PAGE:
This is a review for a film based on a cartoon from 1985.
This is a review for a film geared very specifically at young girls and/or ornery Generation X’ers, written by a demographically un-ideal 29-year-old male.
This is a review for Jem and the Holograms. Jem isn’t excitement, ooh, ooh, but Jem is sort of adventure, Jem is something reasonable. Jem. Glammer and glitter. Fashion and fame. Jem.
John Chu’s candy-colored take on the cult cartoon about a record company manager who moonlights as a space-aged acrylic songstress is cute enough, quick enough, and silly enough to maintain attention and sing to the hearts of certain viewers. This is a property romp, to be certain, but one about individuality, and finding oneself, because in the movie’s eyes we all are special, unique, and deserving. And that’s kind of nice. In the most basic sense, Jem and the Holograms is a tween A Star Is Born, or Pink Rain, or We Are Your Friends with lots of make-up instead of MDMA.
The latest in a series of nostalgic cash grabs (this is a Hasbro property like Transformers and Battleship), Jem plays fast and loose with the source material. This Jem is Jerrica Benton (Aubrey Peeples, possibly the next Zooey Deschanel or Kristen Stewart). She’s not an executive, but rather a shy teen with a guitar, a book of lyrics, and unrealized dreams. Jerrica opens up via video diary, the new Millenial voice narration, describing Facebook walls and metaphors for hiding behind platforms and carefully constructed personae. Pretty heavy-handed stuff, but fine. You get it. Go with it.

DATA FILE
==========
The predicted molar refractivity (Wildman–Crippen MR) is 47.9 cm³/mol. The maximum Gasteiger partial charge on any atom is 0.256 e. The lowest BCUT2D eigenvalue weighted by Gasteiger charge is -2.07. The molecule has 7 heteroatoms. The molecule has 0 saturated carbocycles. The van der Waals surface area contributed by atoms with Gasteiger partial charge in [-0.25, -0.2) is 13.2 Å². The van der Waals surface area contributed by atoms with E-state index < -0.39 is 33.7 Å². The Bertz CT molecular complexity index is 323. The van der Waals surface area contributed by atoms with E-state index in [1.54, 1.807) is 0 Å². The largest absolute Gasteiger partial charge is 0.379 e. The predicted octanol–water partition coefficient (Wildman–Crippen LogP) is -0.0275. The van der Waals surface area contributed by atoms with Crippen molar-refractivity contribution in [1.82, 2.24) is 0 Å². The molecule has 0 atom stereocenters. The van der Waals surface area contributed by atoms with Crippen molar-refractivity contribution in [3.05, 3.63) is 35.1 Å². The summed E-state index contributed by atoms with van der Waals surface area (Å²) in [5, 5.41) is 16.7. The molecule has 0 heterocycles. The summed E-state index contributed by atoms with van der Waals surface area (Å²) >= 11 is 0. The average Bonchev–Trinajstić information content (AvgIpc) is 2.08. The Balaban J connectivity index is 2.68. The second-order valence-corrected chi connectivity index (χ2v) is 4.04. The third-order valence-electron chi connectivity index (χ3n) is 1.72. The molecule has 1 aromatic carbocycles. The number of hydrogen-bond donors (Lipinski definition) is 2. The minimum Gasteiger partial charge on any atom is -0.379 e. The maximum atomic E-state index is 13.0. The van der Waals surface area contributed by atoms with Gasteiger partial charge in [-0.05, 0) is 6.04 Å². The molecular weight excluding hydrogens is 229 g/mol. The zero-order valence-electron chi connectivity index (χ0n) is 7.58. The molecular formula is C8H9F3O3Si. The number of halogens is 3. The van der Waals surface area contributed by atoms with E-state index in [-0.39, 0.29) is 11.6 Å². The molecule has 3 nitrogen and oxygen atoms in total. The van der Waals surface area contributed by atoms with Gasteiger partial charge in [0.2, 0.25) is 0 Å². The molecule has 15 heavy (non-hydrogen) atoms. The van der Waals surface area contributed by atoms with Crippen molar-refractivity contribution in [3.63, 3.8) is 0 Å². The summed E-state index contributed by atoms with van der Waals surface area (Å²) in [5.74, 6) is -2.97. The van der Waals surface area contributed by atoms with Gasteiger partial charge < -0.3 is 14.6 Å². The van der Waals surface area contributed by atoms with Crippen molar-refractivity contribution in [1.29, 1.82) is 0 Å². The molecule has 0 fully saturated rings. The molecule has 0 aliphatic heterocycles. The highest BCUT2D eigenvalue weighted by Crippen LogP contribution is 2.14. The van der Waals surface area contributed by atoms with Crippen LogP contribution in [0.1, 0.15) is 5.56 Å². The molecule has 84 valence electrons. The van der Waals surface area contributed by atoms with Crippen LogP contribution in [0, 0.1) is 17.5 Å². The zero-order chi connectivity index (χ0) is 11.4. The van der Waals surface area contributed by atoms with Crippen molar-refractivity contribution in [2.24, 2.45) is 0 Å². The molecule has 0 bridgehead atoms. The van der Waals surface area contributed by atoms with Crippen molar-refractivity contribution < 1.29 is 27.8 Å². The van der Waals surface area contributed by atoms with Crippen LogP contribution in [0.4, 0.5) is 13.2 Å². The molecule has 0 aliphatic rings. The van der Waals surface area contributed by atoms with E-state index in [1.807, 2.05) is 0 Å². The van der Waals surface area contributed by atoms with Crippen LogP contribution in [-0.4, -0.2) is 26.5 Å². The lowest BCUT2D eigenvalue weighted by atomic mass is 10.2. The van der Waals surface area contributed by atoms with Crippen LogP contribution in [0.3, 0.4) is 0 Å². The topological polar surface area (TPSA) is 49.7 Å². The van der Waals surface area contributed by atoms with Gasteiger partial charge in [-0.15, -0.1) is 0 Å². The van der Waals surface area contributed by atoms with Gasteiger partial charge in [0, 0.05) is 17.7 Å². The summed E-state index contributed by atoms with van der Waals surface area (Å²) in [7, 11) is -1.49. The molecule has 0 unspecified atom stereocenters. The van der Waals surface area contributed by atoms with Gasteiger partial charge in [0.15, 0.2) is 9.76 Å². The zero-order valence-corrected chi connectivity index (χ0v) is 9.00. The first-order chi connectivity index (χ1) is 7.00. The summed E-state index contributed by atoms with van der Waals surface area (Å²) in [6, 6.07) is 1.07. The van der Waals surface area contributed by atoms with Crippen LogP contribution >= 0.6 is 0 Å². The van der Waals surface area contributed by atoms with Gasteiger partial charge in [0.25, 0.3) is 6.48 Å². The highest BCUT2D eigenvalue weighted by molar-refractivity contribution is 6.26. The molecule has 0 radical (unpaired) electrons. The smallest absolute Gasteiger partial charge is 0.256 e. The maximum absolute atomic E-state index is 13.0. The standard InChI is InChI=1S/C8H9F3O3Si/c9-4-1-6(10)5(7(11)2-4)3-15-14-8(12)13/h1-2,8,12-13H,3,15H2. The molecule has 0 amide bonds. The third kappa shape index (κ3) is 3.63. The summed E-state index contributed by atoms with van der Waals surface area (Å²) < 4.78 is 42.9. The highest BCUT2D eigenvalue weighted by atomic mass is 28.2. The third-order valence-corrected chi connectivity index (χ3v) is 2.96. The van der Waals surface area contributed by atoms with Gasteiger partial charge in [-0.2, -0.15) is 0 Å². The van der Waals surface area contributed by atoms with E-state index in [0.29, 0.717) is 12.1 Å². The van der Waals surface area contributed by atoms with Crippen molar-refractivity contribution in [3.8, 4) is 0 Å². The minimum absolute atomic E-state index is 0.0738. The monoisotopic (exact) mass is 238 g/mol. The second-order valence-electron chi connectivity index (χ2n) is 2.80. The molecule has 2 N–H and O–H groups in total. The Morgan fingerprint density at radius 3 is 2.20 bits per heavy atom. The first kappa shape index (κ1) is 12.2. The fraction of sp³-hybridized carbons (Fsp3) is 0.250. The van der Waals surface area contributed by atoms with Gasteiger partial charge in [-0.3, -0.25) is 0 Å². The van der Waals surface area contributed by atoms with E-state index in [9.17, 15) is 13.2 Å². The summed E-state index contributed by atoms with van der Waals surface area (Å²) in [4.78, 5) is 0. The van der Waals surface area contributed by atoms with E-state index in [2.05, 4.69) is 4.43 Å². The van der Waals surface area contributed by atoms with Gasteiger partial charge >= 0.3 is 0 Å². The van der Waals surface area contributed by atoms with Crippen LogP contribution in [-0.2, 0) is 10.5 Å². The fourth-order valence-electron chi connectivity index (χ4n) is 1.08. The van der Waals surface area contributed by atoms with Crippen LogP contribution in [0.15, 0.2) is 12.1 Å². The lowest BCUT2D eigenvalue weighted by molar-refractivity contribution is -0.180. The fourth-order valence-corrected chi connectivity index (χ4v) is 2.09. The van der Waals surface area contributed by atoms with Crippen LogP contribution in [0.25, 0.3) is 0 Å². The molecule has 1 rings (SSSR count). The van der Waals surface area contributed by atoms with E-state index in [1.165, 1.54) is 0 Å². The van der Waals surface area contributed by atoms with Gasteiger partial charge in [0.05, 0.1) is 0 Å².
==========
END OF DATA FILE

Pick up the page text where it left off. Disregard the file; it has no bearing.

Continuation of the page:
(Read: How Josie and the Pussycats Walked the Line Between Satire and Hypocrisy)
In a fit of desperation after learning that her family’s house is about to be taken from them, Jerrica plays her heart song in a pink wig and make-up, under the name Jem. This being a PG-rated commodity, Jem’s video makes it to YouTube after her sister Kimber (Stefanie Scott) snags it, and the thing becomes an overnight viral sensation. Cue the montage with the rapidly increasing view count! Immediately, Jem and her band/sisters are offered a Muppet-like standard rich and famous contract, and are marketed by the wicked record company owner Erica Raymond (Juliette Lewis, fabulously on par with the material, conniving and condescending). And to that standard rags-to-riches trope stuff, the movie is inexpensive-looking and fast-moving.
Yet any attempts to fight logic or fidelity are sort of moot the second a purple-and-white robot named Synergy shows up and presents Jem with a treacly Spielbergian adventure involving a hologram of her dead dad. This film doesn’t seem to care about the realities of the music business, and why should it? It’s a cartoon movie, colorful and basic in motivation. Jem and the Holograms seems pleased enough with itself, to the point that audiences may be amused by it as well. The cast is perky and on board, the tone is all over the place but always comprehensible, and Chu injects the film with enough creative nonsense where groans turn to giggles (ironic and otherwise).
Upbeat montage after montage. Outrageous costume design. Songs you might catch yourself humming after the movie. Visual allusions to Lady Gaga and The Velvet Underground (odd in a PG, but okay). Contract negotiations via email are intercut with amateur YouTube video of a drum battle between two teens, loading an obvious but still kind of clever visual metaphor onto a scene. Chu goes for this sort of juxtaposition with web content a lot. And he commits. He commits to using Google Earth for location shots, and even Snapchat confessionals, as part of his whole social media ambience for Jem and the Holograms. It’s a film aimed squarely at plugged-in and hopeful kids, a family film with a spunky robot sidekick and a ton of pink on top, and at least it’s a goofy and giddy one.
If it could get one guy to smirk, then maybe there’s hope for this Jem. And her Holograms.